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Drawing from literature straddling tourism, marketing, geography and anthropology, this thesis investigates how US tourists consume and thereby make sense of Ireland as a place through practicing photography as part of ‘being a tourist’. The constructivist approach to this research facilitated an exchange of ideas between the researcher and the participants. This exchange between the researcher and the participants, in which knowledge is not discovered, but rather created, informs the hermeneutically-situated methodologies sometimes used by constructivists. The thesis, therefore, employs a suite of participant-focused, hermeneutically-situated methodologies, including in-depth interviews and focus groups to produce a phenomenographical account of how the participants made sense of Ireland as a place. A three-phased approach was taken to collecting the primary data. The first phase used in-depth interviews and photo-elicitation techniques to explore a selection of induced images of Ireland with US tourists prior to visiting Ireland. This phase in the research took place in JFK airport in New York, and the key themes to emerge from the photo-elicitation work categorised photographs used to market Ireland as: “indicative of Ireland”, “stereotypically Irish”, or “it could be anywhere”. Phase two of the research made use of in-depth interviews to collect and discuss photographs taken by the participants from phase one while they were on holiday in Ireland. The key themes to emerge from this phase in the research reflect the participants’ pre-visitation imagined view of Ireland as: green; rural; beautiful; Irish people; symbols of Ireland; religion. Phase three of the research involved eight focus groups with US tourists on their last night in Ireland. During the focus groups each participant was asked to submit a selection of their photographs that, in their opinion, truly represented Ireland as they experienced it. The themes which emerged from this phase of the research reflect the intensity of emotion and enchantment experienced by them with Ireland as a place during their holiday. Their photographs offer a window into their world, and how they view Ireland as an enchanting place, where enchanting people live, and where it is still possible to experience an enchanting way of life.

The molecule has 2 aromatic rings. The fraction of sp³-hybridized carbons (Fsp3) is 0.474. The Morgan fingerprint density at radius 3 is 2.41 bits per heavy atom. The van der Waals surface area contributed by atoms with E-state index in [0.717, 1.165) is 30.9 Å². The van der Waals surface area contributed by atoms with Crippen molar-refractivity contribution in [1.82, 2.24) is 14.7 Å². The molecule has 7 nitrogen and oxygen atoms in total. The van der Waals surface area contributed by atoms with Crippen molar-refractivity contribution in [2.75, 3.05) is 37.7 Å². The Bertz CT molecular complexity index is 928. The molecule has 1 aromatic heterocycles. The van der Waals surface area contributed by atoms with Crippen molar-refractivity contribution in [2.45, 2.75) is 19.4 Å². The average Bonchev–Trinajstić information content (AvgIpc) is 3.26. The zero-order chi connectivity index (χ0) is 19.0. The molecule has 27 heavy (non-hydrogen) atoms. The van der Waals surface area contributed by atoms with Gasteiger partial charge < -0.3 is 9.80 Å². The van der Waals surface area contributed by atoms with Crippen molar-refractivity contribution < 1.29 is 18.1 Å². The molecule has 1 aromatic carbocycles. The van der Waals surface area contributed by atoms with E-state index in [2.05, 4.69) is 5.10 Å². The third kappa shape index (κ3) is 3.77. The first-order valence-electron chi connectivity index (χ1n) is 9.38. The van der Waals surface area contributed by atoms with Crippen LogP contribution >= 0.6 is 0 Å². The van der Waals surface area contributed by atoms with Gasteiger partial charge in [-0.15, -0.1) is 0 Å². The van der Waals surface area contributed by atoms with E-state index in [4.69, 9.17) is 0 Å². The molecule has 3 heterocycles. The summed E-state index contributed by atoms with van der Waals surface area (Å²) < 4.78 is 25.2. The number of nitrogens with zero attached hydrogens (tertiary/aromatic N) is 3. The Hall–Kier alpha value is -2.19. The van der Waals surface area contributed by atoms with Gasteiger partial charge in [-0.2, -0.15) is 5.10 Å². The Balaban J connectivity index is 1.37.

This thesis captures the essence of the participants’ sense-making of Ireland by discussing with them the photographs taken by them on holiday. This thesis reveals that by looking at organic images of destinations, but more importantly, by taking their own photographs while on holiday, tourists play an active role in their own seduction and enchantment with places. The thesis concludes that tourists pass through a cycle of enchantment and meaning, as they make sense of places by taking photographs. It is also clear that tourists legitimise their imagined view of places by seeking out and taking photographic evidence while on holiday, to prove that their imagined view of place really exists.
Ruane, S. T. (2014). Real Ireland:an investigation into US tourists' holiday photographs. Doctoral thesis. Dublin Institute of Technology. doi:10.21427/D7G89Q